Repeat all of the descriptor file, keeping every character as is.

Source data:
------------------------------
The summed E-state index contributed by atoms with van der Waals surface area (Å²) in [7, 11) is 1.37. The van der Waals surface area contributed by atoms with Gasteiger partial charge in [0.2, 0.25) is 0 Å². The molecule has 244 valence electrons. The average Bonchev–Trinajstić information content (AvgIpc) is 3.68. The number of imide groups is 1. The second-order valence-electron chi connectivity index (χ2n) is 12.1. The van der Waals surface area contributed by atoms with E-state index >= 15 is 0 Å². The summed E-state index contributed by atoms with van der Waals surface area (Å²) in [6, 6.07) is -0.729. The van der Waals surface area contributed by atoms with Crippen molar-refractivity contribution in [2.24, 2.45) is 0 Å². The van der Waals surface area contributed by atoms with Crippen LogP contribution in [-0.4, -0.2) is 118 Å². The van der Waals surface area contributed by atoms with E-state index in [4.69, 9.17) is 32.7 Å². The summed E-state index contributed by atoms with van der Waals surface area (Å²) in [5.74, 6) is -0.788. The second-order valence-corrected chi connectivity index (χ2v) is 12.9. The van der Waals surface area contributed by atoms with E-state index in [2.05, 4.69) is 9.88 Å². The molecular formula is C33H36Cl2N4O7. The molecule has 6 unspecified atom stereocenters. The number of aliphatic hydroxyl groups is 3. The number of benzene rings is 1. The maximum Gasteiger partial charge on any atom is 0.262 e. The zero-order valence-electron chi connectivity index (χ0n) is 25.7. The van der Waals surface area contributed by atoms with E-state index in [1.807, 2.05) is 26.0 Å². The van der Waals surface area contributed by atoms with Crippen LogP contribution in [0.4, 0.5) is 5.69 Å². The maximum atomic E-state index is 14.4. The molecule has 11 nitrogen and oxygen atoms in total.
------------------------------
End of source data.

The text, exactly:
The summed E-state index contributed by atoms with van der Waals surface area (Å²) in [7, 11) is 1.37. The van der Waals surface area contributed by atoms with Gasteiger partial charge in [0.2, 0.25) is 0 Å². The molecule has 244 valence electrons. The average Bonchev–Trinajstić information content (AvgIpc) is 3.68. The number of imide groups is 1. The second-order valence-electron chi connectivity index (χ2n) is 12.1. The van der Waals surface area contributed by atoms with E-state index >= 15 is 0 Å². The summed E-state index contributed by atoms with van der Waals surface area (Å²) in [6, 6.07) is -0.729. The van der Waals surface area contributed by atoms with Crippen molar-refractivity contribution in [2.24, 2.45) is 0 Å². The van der Waals surface area contributed by atoms with Crippen LogP contribution in [-0.4, -0.2) is 118 Å². The van der Waals surface area contributed by atoms with E-state index in [4.69, 9.17) is 32.7 Å². The summed E-state index contributed by atoms with van der Waals surface area (Å²) in [5.74, 6) is -0.788. The second-order valence-corrected chi connectivity index (χ2v) is 12.9. The van der Waals surface area contributed by atoms with E-state index in [2.05, 4.69) is 9.88 Å². The molecular formula is C33H36Cl2N4O7. The molecule has 6 unspecified atom stereocenters. The number of aliphatic hydroxyl groups is 3. The number of benzene rings is 1. The maximum Gasteiger partial charge on any atom is 0.262 e. The zero-order valence-electron chi connectivity index (χ0n) is 25.7. The van der Waals surface area contributed by atoms with E-state index in [1.807, 2.05) is 26.0 Å². The van der Waals surface area contributed by atoms with Crippen LogP contribution in [0.4, 0.5) is 5.69 Å². The maximum atomic E-state index is 14.4. The molecule has 11 nitrogen and oxygen atoms in total.